P. C.-J.: We present the collection during men’s, but we have the fashion show afterwards [during women’s], which is kind of a unique thing.
We continue with two seasons a year. We’ll see what the future holds, how things are going, but it’s enough.
For now, we believe that that’s a more sustainable growth plan. It’s something that delivers a long shelf life to the product, while being very pertinent.
G.M.: One of the reasons why we decided already before the crisis to go back to just one collection per season is that our designs are very developed and take a lot of time. We’ve got an independent studio doing everything in-house.
P. C.-J.: The wardrobe that Glenn creates can last a long time — you just need to mix and match it.
It’s respecting what has been developed in the past, for the team, for the consumer, so when you buy a piece, it’s not obsolete the next day, and I found that fascinating.
WWD: Do you think the brand’s Evergreen sustainable collection’s share of global sales should be increasing?
G.M.: It’s already quite a big chunk.
WWD: How much does it represent?
P. C.-J.: A little bit less than half of our sales.
WWD: Is that a good level for you?
P. C.-J.: Yes.
WWD: In recent seasons, you’ve played more with the Y/Project logo. Can you talk a little bit about that?
G.M.: It’s not big branding — it’s all tone-on-tone and distressed.
We like to play with it. I mean, I can. When there’s a logo, there’s also a twist.
It’s a very eclectic brand, according to silhouettes. Not every single person can be Y/Project: that’s the whole point of the brand. We are not really pushing an army of people, we are creating individuals.
WWD: How is Pascal’s arrival going to help you to better balance your workload between Y/Project and Diesel?
G.M.: It is not changing how my time is spent. I think what I’m just happy about is that I have less stress when I’m not in Paris, because I know it’s in good hands.
WWD: What are some of the big strategic objectives that you would like to set for the brand going forward?
P. C.-J.: It’s really securing, ensuring, improving all the operational aspects and developing the ready-to-wear brand and to put it really on the face of the world.
Today, Y/Project is a global brand. We have ready-to-wear, we have shoes, we have bags, we have leather accessories such as belts, we have hats, and we have jewelry, so we have all those categories and of course, down the road, accessories will be as well an important topic for us.
We are essentially a wholesale-driven brand today. Ten percent of our sales are made through e-comm, so for sure, we’ll be focusing on all the digital aspects of our brand: the ability to sell our product, the type of product we need to sell online, learning about our consumer as well. That will be very, very important and down the road, in the midterm, testing retail aspects through pop-ups.
For me, the best thing will be learning the customer, getting our own customers to understand who they are and what they want, and what they like about the brand.
Then in terms of sustainability, that’s very important, to be compliant as well with all the digital passports and euro regulations.
G.M.: It’s going be a big job, if you think that 50 percent of our product is already fully sustainable. We have very high sustainability standards and sustainability is a journey. Every season, the standards get higher.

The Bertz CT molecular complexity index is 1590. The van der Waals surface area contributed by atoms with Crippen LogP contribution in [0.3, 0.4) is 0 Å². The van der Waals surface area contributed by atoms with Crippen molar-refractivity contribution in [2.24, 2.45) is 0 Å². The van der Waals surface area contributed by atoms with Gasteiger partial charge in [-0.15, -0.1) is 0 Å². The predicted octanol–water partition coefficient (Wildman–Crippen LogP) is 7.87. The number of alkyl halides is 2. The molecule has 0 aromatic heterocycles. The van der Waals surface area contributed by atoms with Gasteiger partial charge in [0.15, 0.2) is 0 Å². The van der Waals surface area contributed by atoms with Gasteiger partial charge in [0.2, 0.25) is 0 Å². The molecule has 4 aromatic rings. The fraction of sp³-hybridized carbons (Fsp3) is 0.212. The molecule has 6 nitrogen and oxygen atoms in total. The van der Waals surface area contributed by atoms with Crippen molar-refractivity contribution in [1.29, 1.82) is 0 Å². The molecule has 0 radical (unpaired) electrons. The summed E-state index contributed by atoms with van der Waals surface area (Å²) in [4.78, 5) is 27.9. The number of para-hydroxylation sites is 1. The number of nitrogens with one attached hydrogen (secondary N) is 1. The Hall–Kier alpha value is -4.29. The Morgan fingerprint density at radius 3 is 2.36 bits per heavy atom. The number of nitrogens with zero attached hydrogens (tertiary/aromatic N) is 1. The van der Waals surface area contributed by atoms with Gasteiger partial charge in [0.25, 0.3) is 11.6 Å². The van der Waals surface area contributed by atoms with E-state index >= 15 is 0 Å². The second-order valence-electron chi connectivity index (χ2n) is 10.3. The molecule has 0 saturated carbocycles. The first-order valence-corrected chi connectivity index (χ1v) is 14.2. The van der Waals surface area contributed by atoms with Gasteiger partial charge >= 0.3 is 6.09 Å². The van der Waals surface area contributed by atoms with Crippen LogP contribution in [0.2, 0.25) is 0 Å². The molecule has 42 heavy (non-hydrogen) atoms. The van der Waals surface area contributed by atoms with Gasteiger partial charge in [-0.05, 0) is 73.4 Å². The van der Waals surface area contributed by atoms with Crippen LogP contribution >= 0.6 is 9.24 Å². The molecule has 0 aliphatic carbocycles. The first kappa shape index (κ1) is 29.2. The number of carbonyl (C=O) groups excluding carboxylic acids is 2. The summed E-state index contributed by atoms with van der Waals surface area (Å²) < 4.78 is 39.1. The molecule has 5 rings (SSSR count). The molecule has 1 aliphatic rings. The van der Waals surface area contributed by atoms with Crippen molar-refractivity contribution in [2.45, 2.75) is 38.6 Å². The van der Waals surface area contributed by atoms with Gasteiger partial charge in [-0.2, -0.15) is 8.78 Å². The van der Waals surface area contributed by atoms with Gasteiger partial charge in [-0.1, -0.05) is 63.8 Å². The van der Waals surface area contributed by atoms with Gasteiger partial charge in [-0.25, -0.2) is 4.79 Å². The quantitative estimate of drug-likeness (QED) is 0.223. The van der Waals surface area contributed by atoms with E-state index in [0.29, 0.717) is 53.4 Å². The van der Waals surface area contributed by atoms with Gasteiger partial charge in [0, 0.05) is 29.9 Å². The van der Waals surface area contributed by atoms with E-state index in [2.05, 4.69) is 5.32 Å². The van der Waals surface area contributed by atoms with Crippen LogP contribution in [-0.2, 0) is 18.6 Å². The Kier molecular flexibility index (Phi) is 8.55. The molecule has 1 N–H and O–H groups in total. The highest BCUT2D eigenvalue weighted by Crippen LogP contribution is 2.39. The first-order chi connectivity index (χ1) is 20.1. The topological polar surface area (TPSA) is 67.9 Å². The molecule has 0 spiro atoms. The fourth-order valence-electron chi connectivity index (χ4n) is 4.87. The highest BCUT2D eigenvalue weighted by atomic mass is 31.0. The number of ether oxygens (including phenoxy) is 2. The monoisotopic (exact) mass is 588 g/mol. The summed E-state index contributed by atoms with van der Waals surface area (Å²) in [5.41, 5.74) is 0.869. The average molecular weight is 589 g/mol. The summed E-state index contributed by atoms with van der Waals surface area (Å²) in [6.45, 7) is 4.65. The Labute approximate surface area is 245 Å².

WWD: What is the purpose of the digital passport?
P. C.-J.: It’s for consumer information. It will be able to relate to the wholesale consumer so we can have a direct contact to them. For ownership and authenticity as well, that will be something that we’ll be looking for, and all the transparency and traceability.
And the last part will be all the communication aspect, just being able to expose Glenn’s vision to the world.
WWD: What is your target for the number of doors you would like to have within the next three years?
P. C.-J.: We have 150 department store [accounts], with 200 doors [in total]. For example, a Nordstrom can have five doors. Ideally, we’ll be more than doubling those numbers and we’ll be increasing the depth, going deeper with key partners, within the next two years.
We need to work with our current partners because they know the brand.
So it’s just working with them, being able to serve them better, being able to increase as well their buy and the importance of Y/Project within their buy.
WWD: So you would be at 400?
P. C.-J.: Exactly, including accessories, yes.
G.M.: You need doors which have the love, the passion for the brand to be able to present it very well on the sales floor, and I think we’re very lucky that we have a very big engagement of people who are very true to us and love us, and who actually are able to do this in a very good way.
It’s just a matter of now going deeper.
WWD: What percentage of sales do accessories currently represent?
P. C.-J.: It’s a small part, let’s say around 10 percent.
WWD: And what is the target?
P. C.-J.: In the long-term business plan we wrote, close to half, within five to seven years.
G.M.: I think it’s maybe also a bit my mistake, to be honest, because my looks are so extreme and so wild and we get overwhelmed by the look.
Accessories are often a continuation of that look, while maybe in other situations, it’s really about the bag.
I’m very proud of the few bags that we have. They’re very beautiful. There’s like the wire bags you can play with. The shoes are also very, very visible, but they’re always part of the silhouette.
WWD: The boots obviously had a massive moment.
G.M.: We are also distributed at Melissa. The crystal shoes, I think, are very well linked to the brand DNA. It’s just that we have to find a good price point. Of course, I’m very difficult in doing just the basics.